On Likable Psychopaths

In fiction, generally, your protagonist should be likable.  You want to draw your readers into his or her drama.  No one’s really driven to follow or care about a character for whom they have no sympathy.  In most cases, your readers have to root for your protagonist.  A totally depraved protagonist, for example, is not inherently appealing — unless, of course, the author offers an appropriate context for a protagonist’s repulsiveness or antisocial behavior.  Dexter is a terrific example of a sympathetic, yet antisocial, protagonist — a charming serial killer with a certain moral code.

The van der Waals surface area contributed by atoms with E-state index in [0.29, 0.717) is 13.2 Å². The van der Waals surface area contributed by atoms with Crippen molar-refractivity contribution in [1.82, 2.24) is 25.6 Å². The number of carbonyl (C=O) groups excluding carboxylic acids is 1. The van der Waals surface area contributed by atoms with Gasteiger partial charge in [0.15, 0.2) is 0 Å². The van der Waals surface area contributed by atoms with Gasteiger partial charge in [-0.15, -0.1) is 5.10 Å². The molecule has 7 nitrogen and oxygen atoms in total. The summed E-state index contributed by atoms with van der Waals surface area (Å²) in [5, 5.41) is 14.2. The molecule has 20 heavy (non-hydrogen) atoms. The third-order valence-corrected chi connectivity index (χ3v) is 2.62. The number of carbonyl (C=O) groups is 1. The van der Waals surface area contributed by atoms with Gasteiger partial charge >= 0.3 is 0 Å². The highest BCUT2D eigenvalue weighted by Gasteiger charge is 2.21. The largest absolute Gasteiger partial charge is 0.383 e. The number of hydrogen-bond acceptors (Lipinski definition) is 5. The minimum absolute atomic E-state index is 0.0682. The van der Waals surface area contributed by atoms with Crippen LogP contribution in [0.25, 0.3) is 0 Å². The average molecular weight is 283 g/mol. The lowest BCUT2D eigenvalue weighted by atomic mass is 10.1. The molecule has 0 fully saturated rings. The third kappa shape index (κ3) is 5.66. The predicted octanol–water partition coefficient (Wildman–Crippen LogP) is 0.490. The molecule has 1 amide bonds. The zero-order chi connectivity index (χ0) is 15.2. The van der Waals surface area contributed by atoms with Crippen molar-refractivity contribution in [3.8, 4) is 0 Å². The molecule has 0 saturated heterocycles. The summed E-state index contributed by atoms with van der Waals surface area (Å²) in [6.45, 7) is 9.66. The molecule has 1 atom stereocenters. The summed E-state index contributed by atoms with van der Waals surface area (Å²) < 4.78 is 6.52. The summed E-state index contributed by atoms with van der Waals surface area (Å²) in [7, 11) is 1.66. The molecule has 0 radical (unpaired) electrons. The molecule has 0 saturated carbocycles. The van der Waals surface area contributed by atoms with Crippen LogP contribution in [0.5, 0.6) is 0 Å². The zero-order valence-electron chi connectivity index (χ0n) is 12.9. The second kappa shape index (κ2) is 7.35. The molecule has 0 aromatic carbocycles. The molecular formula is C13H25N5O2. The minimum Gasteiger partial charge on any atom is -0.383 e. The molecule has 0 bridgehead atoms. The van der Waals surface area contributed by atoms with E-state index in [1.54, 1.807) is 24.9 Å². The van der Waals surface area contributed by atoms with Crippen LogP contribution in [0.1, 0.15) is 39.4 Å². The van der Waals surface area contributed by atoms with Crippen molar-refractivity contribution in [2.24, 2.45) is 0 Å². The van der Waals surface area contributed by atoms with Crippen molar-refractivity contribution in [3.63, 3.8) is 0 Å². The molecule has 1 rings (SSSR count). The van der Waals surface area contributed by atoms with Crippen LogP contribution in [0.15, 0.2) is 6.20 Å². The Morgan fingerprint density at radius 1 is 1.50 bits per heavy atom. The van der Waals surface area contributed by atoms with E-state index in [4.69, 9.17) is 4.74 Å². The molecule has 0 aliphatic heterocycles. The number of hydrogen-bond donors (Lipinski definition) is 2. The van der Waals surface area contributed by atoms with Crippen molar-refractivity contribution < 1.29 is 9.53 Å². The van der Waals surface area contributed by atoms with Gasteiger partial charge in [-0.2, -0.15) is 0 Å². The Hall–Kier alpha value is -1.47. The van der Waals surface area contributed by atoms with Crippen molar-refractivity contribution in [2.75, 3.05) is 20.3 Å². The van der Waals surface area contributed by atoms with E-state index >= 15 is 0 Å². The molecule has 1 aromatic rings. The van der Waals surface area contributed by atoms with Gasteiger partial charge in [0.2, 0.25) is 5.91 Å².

Even Hannibal Lector has a peculiar charm.  We follow a protagonist like that because he fascinates us — he has a twisted sort of a “likability quotient,” but an appeal nonetheless.  The Picture of Dorian Gray, perhaps, features an unlikable protagonist, but we read because we know he’s going to get his comeuppance.  Even Holden Caulfield isn’t especially likable, but there’s that slim chance there that he might win at the end.  Nevertheless, it’s a razor’s edge: it becomes impossible to keep a reader involved in your story when he or she has turned on the protagonist.

You can have a killer be sympathetic, of course, but then you need to carefully set forth his moral reasoning and logic.  Moreover, this has to be plausible and effective enough for your readers to buy into it.  Most of us don’t root for straight-up psychopaths.